Thus, Wilson, facing the drama of the Civil War, forever kept the hate towards war and assurances that no material profits could excuse military conflicts. At the same time, he joined WWI as he was sure that it was the war for liberalism, against German militarism (i. e. Grotius’ Just war).
Woodrow Wilson expressed his word view in his famous Fourteen Points, which represents a consistent and strict program on the US’ direction towards the role of global power, which has a mission to establish a whole world democracy, free trade and peace. Wilson, a follower of classical liberalism, whose symbol became his Fourteen Points, considered the people’s future as a forward move towards peaceful trade and an industrially developed society where the aggressive States would be under the pressure of democratic States, and would gradually start to democratize and to modernize, thus the relations between two liberal powers would be harmonized, peaceful, based on common economic interests and a joint security system. At the same time, out of accord with the US’ traditional isolationism, Wilson offered to the USA to interfere in the world processes, performing as the active democracy, freedom and progress guarantor. Wilson’s strategy became not only the main way of American policy in the XX century, but also the fundamental connection between the IR liberal theory and large-scale world political practice.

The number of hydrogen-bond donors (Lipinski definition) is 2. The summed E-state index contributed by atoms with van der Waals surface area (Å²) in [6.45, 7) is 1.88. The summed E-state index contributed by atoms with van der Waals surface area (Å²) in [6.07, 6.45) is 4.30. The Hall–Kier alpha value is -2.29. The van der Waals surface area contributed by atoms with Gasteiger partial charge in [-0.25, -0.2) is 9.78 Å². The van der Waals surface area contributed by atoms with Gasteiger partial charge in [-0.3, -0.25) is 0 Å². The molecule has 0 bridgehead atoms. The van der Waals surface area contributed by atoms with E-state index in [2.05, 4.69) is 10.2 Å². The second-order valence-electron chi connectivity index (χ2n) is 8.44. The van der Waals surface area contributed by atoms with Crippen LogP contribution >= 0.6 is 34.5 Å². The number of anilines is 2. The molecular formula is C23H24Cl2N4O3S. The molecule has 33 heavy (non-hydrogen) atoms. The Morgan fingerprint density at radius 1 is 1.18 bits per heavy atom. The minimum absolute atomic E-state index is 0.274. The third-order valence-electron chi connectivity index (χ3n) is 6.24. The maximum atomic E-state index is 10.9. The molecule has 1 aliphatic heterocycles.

Like the Institution of national management, control and field of peaceful democratic negotiations, Wilson offered the creation of the project of the League of Nations, which, according to him, was aimed at becoming the international structure of a new pacifist world. Even though the League of Nations was unable to stop the Second World War, after 1945, the same liberal ideal was repeated at the United Nations.
Alfred Zimmern: World Government
One of the representatives of classical liberalism was English theorist Alfred Zimmern (1879-1957). He was one of the most outstanding internationalist and liberals actively supporting the League of Nations. His book, published in 1936, was on the League of Nations[iii] and remains one of the most important texts in this domain. Zimmern describes the desirable, “ideal” model of peaceful existence of the democratic regimes, united in one progressive system that would gradually lead to the creation of a national managing institution. According to him, the prototype of such a national organ, the “world government”, is the League of Nations.